Is Industrial Engineering Suffering From a Talent Gap?
October 1, 2013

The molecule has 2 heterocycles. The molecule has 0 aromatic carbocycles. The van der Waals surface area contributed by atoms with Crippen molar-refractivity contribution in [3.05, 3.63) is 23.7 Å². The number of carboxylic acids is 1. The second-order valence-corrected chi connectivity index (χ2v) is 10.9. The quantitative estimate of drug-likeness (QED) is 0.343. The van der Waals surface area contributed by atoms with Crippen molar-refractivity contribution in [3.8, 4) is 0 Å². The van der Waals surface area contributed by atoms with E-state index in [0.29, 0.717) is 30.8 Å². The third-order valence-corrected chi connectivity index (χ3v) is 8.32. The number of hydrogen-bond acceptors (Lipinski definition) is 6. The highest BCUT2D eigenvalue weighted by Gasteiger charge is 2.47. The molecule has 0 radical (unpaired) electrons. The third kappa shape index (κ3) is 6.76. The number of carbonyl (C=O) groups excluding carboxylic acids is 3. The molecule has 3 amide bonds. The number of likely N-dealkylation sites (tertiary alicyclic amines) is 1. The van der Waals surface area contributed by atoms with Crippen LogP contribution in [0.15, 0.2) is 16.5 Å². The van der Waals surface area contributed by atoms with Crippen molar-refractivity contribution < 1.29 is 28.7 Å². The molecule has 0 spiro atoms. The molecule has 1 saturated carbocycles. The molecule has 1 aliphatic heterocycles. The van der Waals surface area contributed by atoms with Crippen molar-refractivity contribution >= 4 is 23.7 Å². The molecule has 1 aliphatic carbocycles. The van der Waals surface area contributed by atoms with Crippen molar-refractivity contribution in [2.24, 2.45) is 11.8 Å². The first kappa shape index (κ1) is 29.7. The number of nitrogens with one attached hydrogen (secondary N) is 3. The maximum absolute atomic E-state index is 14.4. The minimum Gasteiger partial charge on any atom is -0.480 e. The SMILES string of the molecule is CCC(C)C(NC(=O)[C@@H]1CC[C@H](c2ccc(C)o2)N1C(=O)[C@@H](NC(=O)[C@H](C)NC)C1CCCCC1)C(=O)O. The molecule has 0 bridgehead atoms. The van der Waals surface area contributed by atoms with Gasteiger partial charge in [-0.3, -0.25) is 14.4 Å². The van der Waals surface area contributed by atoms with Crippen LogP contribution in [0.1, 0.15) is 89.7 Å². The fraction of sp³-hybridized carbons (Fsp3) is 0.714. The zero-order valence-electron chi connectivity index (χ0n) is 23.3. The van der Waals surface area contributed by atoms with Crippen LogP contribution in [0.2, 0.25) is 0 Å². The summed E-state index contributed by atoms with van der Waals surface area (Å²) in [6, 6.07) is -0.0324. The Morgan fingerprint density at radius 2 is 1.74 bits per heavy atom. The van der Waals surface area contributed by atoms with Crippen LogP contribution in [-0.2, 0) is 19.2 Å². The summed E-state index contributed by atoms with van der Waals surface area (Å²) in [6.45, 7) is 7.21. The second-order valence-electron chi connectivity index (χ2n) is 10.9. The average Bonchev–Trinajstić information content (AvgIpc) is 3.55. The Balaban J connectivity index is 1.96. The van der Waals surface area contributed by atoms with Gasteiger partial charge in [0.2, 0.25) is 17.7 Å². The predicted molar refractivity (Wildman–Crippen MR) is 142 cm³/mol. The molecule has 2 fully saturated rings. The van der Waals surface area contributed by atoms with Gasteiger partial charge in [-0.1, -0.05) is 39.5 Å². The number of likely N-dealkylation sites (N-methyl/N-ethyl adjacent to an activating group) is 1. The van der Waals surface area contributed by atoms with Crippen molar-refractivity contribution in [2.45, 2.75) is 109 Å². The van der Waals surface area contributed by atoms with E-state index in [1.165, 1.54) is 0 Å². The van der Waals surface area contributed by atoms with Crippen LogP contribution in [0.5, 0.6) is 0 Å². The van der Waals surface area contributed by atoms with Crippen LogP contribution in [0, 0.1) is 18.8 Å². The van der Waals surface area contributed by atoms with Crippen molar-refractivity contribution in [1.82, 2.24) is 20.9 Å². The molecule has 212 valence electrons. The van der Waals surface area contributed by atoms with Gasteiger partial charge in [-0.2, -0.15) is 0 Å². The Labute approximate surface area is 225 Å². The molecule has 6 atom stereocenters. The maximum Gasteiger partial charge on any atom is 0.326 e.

If the U.S. is to undergo the hoped-for manufacturing resurgence in the coming years, the sector will need industrial engineers (IEs), the professionals trained to design and optimize factories. Many believe that education in the field is lacking and too few students show an interest in the career. Mike Duke, president and CEO of Wal-Mart Stores Inc., said at the recent Wal-Mart U.S. Manufacturing Summit As IMT reported recently In the 2011 study of the talent gap Some sources suggest that the talent gap in IE is largely structural: The demand for trained professionals is high, and the supply is too low. Rich Hutchings, vice president of engineering at Manpower's Experis division Hutchings also cites a misalignment between companies' needs for expertise and the skill levels of available workers. "Industrial engineers especially face a lot of expectations in areas like quality, lean, and Six Sigma," he said. "Companies are looking for somebody with 10 or 15 years' experience. Book smarts only get you so far. Rarely can a younger candidate get done what they have to do without that previous on-the-job experience." Shahrukh Irani The Toyota Production System (TPS), precursor to lean manufacturing, revolutionized large-scale manufacturing, but Irani believes such practical approaches have too often been neglected in IE education -- to the detriment of graduating engineers. "Most faculty have no manufacturing experience, no industry experience, have not spent time working in a company," he said. Irani added that "the curricula of today have to be reimagined from the ground up. We have to have industrial engineers who understand lean and Six Sigma and beyond that. If we are going to turn around manufacturing, we have to have IEs who also know computer science, robotics, wireless, mobile computing, and flexible manufacturing. They have to know how to set up and run a factory." Douglas R. Rabeneck, an IE who works with companies through the operations workforce optimization practice at management consulting firm Accenture Rabeneck said one of the important ways engineering schools have helped prepare industrial engineering students has been through cooperative education, giving a student "the opportunity to do engineering work for a company while you're in school," he said. "I think that's been very successful. It takes longer to graduate, but when you do you already have a year or two of experience. It's a great advantage." The shortage of industrial engineers, Rabeneck added, has more to do with the lack of interest in the engineering profession at the level of secondary education than any failure in higher education to provide practical training. "I'm hearing there are not enough students coming out of secondary education who have an interest in STEM education, in gaining those skills, in going the engineering route," he said.